Found October 22, 2012 on Read And React:
Tampa Bay rookie head coach Greg Schiano has already come under a lot of fire this season for his questionable coaching tactics. Schiano’s insistance on thumbing his nose at coaching convention in his first year in the NFL – most notably by bull rushing the kneel down play at the end of games - hasn’t sat well with much of the league’s old guard.
Some have defended Schiano for playing to the final whistle and instilling mental toughness in his team, while many coaches, players and fans (us included) have flat-out labeled his coaching style as bush league.
But on Sunday, Schiano’s latest stunt may have finally cost his team the game.
(Photo: Matt Stamey/US Presswire via bleacherreport)
During the fourth quarter of the Buccaneers 35-28 loss to the Saints, with Tampa Bay trailing 28-21, New Orleans set up for a 50-yard field goal attempt. But just prior to the snap, “the Bucs’ defensive line abruptly shifted and, according to Saints players, shouted in unison.” The move drew a 15-yard unsportsmanlike penalty, keeping the drive alive for New Orleans and setting up a Pierre Thomas touchdown run just four plays later.
Considering that the Bucs were in position to tie the game on the final drive, those extra points (4 if the Saints had converted the long field goal, 7 if they missed) could have proved the difference between winning and losing for Tampa Bay.

Of course, when the flag was thrown, Schiano went ballistic at the refs … incredulous that he would be penalized for his ingenious “strategy”. And today, Schiano remained defiant that his team’s shift was legal:
“Quite frankly, it’s a legal play. We’ve done it before. We did it in the Washington game right there before the half. Exact same thing. One time we went left to right, the other time we went right to left. Other than that, it’s the exact same thing. I’m not quite sure, but like I said, I’m not going to get into (officiating). I know what we do and I feel very comfortable with it. Now, the fact of the matter is that it got called Sunday, so I don’t know if you should be looking for that one very much anymore because that would be downright stubborn, right? But as far as I’m concerned, that’s a legal play.”
(PHOTO: Mike Stone/Reuters via yahoo.com)
Schiano’s “we’ve done it before, so therefore it must be legal” schtick is getting tired … especially when he’s flat out wrong. It’s apparent that Schiano thinks he’s smarter than every other coach to come before him, but someone in the Bucs organization needs to show the guy an NFL rule book, because he seems to be stuck in college. Here are the applicable sections from the rules:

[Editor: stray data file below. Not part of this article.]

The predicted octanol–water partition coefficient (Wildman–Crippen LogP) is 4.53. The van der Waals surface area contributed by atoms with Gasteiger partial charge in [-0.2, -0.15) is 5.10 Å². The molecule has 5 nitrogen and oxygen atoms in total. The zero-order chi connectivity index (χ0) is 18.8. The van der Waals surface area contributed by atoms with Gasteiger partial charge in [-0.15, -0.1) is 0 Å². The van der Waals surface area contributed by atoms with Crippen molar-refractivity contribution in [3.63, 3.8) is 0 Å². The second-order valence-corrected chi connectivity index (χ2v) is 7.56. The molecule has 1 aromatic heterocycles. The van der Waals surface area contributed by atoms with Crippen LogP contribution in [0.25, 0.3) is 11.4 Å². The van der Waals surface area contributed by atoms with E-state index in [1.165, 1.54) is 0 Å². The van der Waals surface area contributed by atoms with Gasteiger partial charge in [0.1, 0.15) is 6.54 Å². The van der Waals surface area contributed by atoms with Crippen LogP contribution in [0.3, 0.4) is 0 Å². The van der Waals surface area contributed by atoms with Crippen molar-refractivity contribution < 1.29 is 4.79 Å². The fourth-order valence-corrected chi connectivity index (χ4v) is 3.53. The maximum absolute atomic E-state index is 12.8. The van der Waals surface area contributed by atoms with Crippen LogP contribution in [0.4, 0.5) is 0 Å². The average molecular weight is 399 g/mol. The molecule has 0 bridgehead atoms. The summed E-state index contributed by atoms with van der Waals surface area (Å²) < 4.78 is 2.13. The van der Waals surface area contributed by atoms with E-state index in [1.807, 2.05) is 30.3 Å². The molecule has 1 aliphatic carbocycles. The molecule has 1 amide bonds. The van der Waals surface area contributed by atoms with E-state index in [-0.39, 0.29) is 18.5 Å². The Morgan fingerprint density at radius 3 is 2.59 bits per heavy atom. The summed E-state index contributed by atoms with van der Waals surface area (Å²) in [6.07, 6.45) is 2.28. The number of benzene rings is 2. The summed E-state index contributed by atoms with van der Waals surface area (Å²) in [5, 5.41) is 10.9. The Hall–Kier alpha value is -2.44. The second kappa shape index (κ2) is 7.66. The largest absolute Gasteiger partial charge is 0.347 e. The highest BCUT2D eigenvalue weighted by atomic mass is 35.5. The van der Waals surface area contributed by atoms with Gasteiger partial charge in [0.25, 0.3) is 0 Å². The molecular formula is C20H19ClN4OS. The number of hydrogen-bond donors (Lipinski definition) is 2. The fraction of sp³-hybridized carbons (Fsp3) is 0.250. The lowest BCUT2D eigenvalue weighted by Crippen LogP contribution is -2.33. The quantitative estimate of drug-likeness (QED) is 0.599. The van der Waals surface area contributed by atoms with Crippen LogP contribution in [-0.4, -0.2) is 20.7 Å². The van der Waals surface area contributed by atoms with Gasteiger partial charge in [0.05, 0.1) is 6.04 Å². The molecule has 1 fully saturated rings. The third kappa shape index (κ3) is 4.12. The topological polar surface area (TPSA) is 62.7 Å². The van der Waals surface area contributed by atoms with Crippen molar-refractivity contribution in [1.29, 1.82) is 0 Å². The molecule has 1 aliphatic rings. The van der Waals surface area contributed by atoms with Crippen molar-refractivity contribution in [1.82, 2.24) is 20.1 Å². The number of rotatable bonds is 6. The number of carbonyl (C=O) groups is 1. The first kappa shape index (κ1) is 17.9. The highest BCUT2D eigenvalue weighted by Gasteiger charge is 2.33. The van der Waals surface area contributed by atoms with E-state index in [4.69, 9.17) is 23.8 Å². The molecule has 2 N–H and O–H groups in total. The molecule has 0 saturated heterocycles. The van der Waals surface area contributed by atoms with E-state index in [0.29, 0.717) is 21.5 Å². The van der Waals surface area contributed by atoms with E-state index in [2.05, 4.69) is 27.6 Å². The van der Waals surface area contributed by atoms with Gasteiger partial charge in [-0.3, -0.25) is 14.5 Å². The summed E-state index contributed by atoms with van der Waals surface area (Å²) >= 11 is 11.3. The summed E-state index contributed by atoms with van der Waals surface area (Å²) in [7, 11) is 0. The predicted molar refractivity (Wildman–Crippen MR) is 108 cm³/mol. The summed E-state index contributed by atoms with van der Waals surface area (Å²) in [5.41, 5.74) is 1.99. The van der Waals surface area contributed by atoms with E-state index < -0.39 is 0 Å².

RULE 9, SEC 1:
DEFENSIVE TEAM FORMATION
Article 3: During a punt, a field-goal attempt, or a Try Kick, a Team B player, who is within one yard of the line of scrimmage at the snap, must have his entire body outside the snapper’s shoulder pads.
RULE 12, SEC 3, Article 1:
DISCONCERTING - (prohibits) The defensive use of acts or words designed to disconcert an offensive team at the snap.
It’s becoming clear that teams and officials are keeping their eye on Tampa Bay for this type of shenanigans, since Schiano seems to take pride in pushing the boundaries of the rules. New Orleans G Jahri Evans said game officials were notified of the practice before the play … most likely because the Saints saw it on film in the Washington game Schiano so proudly cited:
“I think that’s just what they’re being taught,” Evans said. “And that’s what we told the refs — they can’t try to draw us offsides in that situation or in any part of the game. I haven’t seen that in a long time. I played Division II, and they didn’t even do that in DII. It was definitely done to draw us offsides and we all knew it.”
Saints DT Sedrick Ellis also said he had not seen that play run before:
“I haven’t seen it in the pros, because it’s against the rules,” Ellis said. “You’re allowed to do your shifts but you’re not allowed to yell to try to get the offense to go offsides.”
So now that Schiano has been called out multiple times for his bush league tactics, and his Bucs are floundering at 2-4, one has to wonder how long this tough guy act is going to play in Tampa Bay. More than anything, the fact that Schiano elects to spend time coaching these desperation maneuvers, putting them into the playbook, and actively pushing the boundaries of the rules speaks to the losing culture he’s creating down there. The Bucs would be much better served if they focused more energy on playing better football, rather than trying to pull out wins using high school, (can’t say it any other way) bush league trickery.
We had already predicted Schiano would be out of the league within 3 years, but the way he’s going – and especially if his stunts continue to backfire like this – Schiano might not make it through two full years before getting sent back to the minors.
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